The option that says: Create a policy that uses Nearline storage for 30 days. Move the objects to Coldline for one year, and then transition to Archive storage for two years is incorrect because it is not ideal to use Nearline Storage for frequently accessed objects. Using the Standard Storage class should suffice.

The option that says: Create a policy that uses Standard storage for 30 days. Move the objects to Archive storage for three years is incorrect. Although objects are rarely accessed after 30 days, it is still being accessed within a year. Objects stored in Archive Storage have a higher cost of data access. Because of this, Coldline Storage is a better choice for storing the objects for a year before moving them to Archive Storage for two years.

References: 
https://cloud.google.com/storage/docs/storage-classes
https://cloud.google.com/storage/docs/lifecycle

Note: This question was extracted from our Google Certified Associate Cloud Engineer Practice Exams.

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Question 2

Your team is building an application hosted on a VM instance in Compute Engine. The application is designed to enhance and resize images. You want your application to be able to upload images on a Cloud Storage bucket. You want to do this with the least number of steps possible without compromising security.

What should you do?

  1. Create a Service Account with roles/storage.objectCreator (Storage Object Creator) role. Configure the VM instance to use the Service Account.
  2. Create a Service Account with roles/storage.objectAdmin (Storage Object Admin) role. Configure the VM instance to use the Service Account.
  3. Verify if the VM instance and the bucket have the same region.
  4. Set the Cloud Storage bucket to public and configure the objects to have a randomized suffix in its object name.

Correct Answer: 1

A service account is a special type of Google account that represents a resource instead of a user to gain access to other services or resources. You can configure a VM instance to use a Service Account to gain access to other services like Google Compute Engine.

To be able to create/upload files in Google Compute Engine, a user or service account should have at least Storage Object Creator (roles/storage.objectCreator) role or with resourcemanager.projects.get, resourcemanager.projects.list, storage.objects.create permissions.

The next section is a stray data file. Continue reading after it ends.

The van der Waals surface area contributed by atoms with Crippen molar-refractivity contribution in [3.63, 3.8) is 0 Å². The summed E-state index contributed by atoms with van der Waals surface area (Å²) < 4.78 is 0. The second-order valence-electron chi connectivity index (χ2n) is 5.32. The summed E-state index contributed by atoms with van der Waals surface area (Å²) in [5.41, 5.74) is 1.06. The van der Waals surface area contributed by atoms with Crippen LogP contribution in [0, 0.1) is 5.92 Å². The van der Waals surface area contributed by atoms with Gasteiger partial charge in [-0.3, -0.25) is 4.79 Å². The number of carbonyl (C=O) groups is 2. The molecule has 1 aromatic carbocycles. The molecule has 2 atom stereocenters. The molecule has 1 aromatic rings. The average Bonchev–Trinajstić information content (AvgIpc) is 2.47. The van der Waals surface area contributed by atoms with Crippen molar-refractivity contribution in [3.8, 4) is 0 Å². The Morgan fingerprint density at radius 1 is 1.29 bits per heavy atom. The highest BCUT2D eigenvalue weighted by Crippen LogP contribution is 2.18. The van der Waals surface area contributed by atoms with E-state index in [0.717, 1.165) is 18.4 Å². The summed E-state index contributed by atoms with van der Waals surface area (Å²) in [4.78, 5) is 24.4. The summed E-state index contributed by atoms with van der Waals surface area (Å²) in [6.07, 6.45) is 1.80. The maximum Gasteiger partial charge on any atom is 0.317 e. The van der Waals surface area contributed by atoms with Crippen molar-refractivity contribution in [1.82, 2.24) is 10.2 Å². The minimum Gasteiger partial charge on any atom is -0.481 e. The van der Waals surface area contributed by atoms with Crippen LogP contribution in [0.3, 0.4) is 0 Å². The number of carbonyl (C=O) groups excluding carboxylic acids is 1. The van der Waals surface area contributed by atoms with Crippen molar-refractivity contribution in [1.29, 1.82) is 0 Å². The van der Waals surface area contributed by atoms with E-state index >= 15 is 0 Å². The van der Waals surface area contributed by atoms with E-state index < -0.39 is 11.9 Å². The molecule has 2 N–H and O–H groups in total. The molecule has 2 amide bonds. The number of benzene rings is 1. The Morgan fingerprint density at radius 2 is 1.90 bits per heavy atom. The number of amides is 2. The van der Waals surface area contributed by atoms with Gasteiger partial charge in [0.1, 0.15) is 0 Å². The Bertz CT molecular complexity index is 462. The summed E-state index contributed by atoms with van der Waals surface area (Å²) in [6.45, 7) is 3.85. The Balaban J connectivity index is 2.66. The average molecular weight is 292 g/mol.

Hence, the corect answer is: Create a Service Account with roles/storage.objectCreator (Storage Object Creator) role. Configure the VM instance to use the Service Account.

The option that says: Create a Service Account with roles/storage.objectAdmin (Storage Object Admin role). Configure the VM instance to use the Service Account is incorrect because granting the Storage Object Admin role will enable a user or the service account to have full control over objects, including listing, creating, viewing, and deleting objects. Google recommends to only grant the least privilege needed to perform a task.

The option that says: Verify if the VM instance and the bucket have the same region is incorrect because a VM instance can still write objects to a bucket no matter what the region is as long as it has the right permissions. Nonetheless, having a VM instance and a Cloud Storage bucket in the same region is still a good practice because this will reduce the latency between them.

The option that says: Set the bucket to public and configure the objects to have a randomized suffix in its object name is incorrect because setting the Cloud Storage bucket to public is a critical security vulnerability. A better solution is to use the Storage Object Creator role and configure the VM instance to use the Service Account.

References:
https://cloud.google.com/iam/docs/service-accounts
https://cloud.google.com/storage/docs/access-control/iam-roles

Note: This question was extracted from our Google Certified Associate Cloud Engineer Practice Exams.

For more Google Cloud practice exam questions with detailed explanations, check out the Tutorials Dojo Portal:

Google Certified Associate Cloud Engineer Practice Exams

References:
https://cloud.google.com/storage/
https://cloud.google.com/storage/docs/introduction
https://cloud.google.com/storage/docs/uploads-downloads
https://cloud.google.com/transfer-appliance/docs/4.0